I recently published my latest novel IN THE GARDEN ROOM and I think I did a disservice.
To myself? How is that possible?
Instead of being proud and proclaiming “Hey, everyone! I wrote a book and here it is!” I said, over and over, “I wrote this book and please check it out if you can but it’s really dark and I’m sorry about that.” Maybe that’s not a direct quote but it’s the sentiment behind it.
Why did I apologize about my own book? Then again, in general, why do I say sorry all the time?
I apologized, I think, out of fear. I worried that people would think poorly of me, or whatever colorful impression I made on them (tried to make on them) would twist. So it’s fear that makes me apologize. If I apologize, then I won’t be hurt. Then I don’t really own the piece, the idea, the feeling.
Here’s the thing. This novel was one of the scariest things I’ve ever written. I started with an idea of “What if I wrote something that was emotionally honest about mental illness? What if the heroine couldn’t be plucky and ahead of her time? What if she was truly trapped by her time and circumstance? What if I tried to show how brutal life can be when women don’t have the ability to be independent, when they’re valued for their bodies and not their spirits, when they have no real power at all?”
Those were big questions. Interesting ones. So I wrote as an act of discovery. When we published the piece, I didn’t say anything about my intentions. I apologized.
I’m not trying to sound all Self Help Aisle here. I’m trying to be very real. I wrote a book where I gave myself the freedom to confront head on the dark times I’ve lived through…if not in exact details, in the essence.
I’ve dealt with unchecked mental illness in my family my entire life. It’s been a constant dark companion and something I’ve been told over and over again not to talk about. That I needed to be more understanding and forgiving of my loved ones. That their actions weren’t their fault, and I needed to control my own emotions better because I was healthier than they were. But the thing that’s gotten to me over the years is the effect of mental illness not only on the one suffering, but on their caretakers and loved ones. And if there is no support, no therapy, no medication, there are very dark things that can, and sometimes do, happen.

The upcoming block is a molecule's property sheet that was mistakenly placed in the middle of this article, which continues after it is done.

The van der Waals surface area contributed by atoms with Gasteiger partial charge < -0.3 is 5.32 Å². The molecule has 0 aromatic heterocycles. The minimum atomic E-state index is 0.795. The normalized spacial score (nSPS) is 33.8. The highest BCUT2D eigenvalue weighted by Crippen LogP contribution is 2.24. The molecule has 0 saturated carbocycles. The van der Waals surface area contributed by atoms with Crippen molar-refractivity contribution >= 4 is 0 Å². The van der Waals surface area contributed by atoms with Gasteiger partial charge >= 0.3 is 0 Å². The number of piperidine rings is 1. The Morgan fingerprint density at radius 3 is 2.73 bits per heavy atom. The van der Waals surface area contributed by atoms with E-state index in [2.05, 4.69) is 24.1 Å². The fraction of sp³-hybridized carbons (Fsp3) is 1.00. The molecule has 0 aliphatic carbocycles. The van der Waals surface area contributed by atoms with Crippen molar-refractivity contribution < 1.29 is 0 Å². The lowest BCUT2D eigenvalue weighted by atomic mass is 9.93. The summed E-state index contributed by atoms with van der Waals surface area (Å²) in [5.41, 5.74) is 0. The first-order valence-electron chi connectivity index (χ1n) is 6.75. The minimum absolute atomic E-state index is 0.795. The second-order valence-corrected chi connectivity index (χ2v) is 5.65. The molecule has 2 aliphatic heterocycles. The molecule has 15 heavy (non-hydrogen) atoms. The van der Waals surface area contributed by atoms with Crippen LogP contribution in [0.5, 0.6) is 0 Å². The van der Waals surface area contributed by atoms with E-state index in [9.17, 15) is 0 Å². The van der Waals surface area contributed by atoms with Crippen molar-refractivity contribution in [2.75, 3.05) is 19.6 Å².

Why would I want to write about that? Isn’t it better to write another comedy? That’s something people will want to buy. But something dark? Something scary in a real-world kind of way? Why do that?
Because that was the story I needed to tell.
I don’t make my living from writing. I make my living from narrating, so I have the unique freedom to tell the stories I need to tell.
My hope was to be emotionally honest. To go to those places I’ve been told to stay away from. And to create something that is a dark mirror to current problems. We’ve forgotten our own history. We’ve forgotten how far women have come and how, not too long ago, your only real power came if you had money or if you were beautiful. And actually, that’s not too different from today.
I’m still dealing with mental illness. With close family members, friends, extended family, and now with my own son who has debilitating anxiety and depression. I deal with anxiety and depression too. It’s something I’ve learned to live with and navigate with. All of this 'living with' and 'dealing with' makes me sad at times.
And here’s the thing…it is okay for me to be sad and angry and frustrated about this. I have family members in pain who have caused me pain because of whatever is misfiring in their brains. Sometimes I wonder ‘what if’ with them. What if they’d had therapy sooner? If we had day programs and even free stays at hospitals and medication and an openness to talk to one another about struggles with the psyche? What if we had a society that said: “We may not be able to fix this, but we can help you all manage and heal.”
So that’s why I wrote IN THE GARDEN ROOM. I’m not sorry about it or embarrassed or ashamed that I wrote it. It’s complicated and scary and beautiful all at once. That’s something I should be proud of.
And I am.